Deloitte’s reputation in accounting and auditing is based on the trust it has earned with clients and the general public. That ethic of integrity permeates all services provided by Deloitte.
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In 1856, William Welch Deloitte won what was arguably the highest-profile assignment of his career: investigating major fraud at the Great Northern Railway (GNR). Just six months later, he would be fired. Losing such an important account in such a public way might have crippled another firm. But for Deloitte, it emphasised his commitment to conducting audits properly.
The issue was money—not the money stolen from the shareholders of the GNR by Leopold Redpath, but the money it took to unravel it. GNR insisted that Deloitte’s probe be conducted swiftly and cheaply. Deloitte, in effect, told the client it could have one or the other, but not both. In doing so, he assured his other clients and their shareholders that his word could be trusted. It was the most important thing one could say about an auditor.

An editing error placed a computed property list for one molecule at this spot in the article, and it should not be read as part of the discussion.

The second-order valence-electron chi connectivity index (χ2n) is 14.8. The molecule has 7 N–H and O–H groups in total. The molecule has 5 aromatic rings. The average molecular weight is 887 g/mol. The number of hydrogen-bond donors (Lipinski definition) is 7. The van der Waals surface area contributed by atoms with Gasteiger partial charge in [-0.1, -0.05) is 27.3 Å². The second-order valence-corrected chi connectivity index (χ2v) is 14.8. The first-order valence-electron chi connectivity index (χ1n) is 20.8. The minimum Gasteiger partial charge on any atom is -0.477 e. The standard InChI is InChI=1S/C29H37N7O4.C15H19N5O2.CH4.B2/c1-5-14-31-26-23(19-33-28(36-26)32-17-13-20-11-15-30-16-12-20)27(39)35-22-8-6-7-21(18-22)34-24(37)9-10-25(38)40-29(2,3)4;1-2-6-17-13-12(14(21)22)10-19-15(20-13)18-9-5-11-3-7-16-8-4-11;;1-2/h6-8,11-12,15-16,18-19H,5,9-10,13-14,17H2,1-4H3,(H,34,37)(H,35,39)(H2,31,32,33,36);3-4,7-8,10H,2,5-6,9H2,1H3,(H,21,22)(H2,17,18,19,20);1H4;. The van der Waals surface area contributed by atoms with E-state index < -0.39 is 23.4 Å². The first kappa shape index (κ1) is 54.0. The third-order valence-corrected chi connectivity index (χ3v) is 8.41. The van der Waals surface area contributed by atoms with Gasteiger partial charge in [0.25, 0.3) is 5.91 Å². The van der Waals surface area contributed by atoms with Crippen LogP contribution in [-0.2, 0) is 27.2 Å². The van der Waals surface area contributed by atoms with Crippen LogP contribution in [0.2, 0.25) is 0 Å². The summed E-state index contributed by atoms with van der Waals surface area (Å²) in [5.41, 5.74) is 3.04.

The same principle—that one’s reputation was more important than keeping a client—held true at Haskins & Sells. At the turn of the 20th century, a Haskins & Sells audit team discovered a client was improperly inflating its cash balances. The client objected to the auditors’ red flag, but Haskins & Sells was blunt: “Beyond the utmost vigilance, the other surest way of protecting our name and goodwill would be to dissolve relations.”
Throughout the world, Deloitte and its predecessor firms have been instrumental in establishing the standards that safeguard the profession’s trustworthiness. Deloitte partners have established and led national professional organisations that monitor education and ethical conduct. But Deloitte’s auditing practice is not the only area of its business built on trust. The integrity and objectivity that define its auditing practice have had a positive impact on other Deloitte businesses.
Deloitte’s predecessor firm in Norway, the Bergens Revisionsinstitut, called itself the “tillitsselskapet” — “the company of trust.”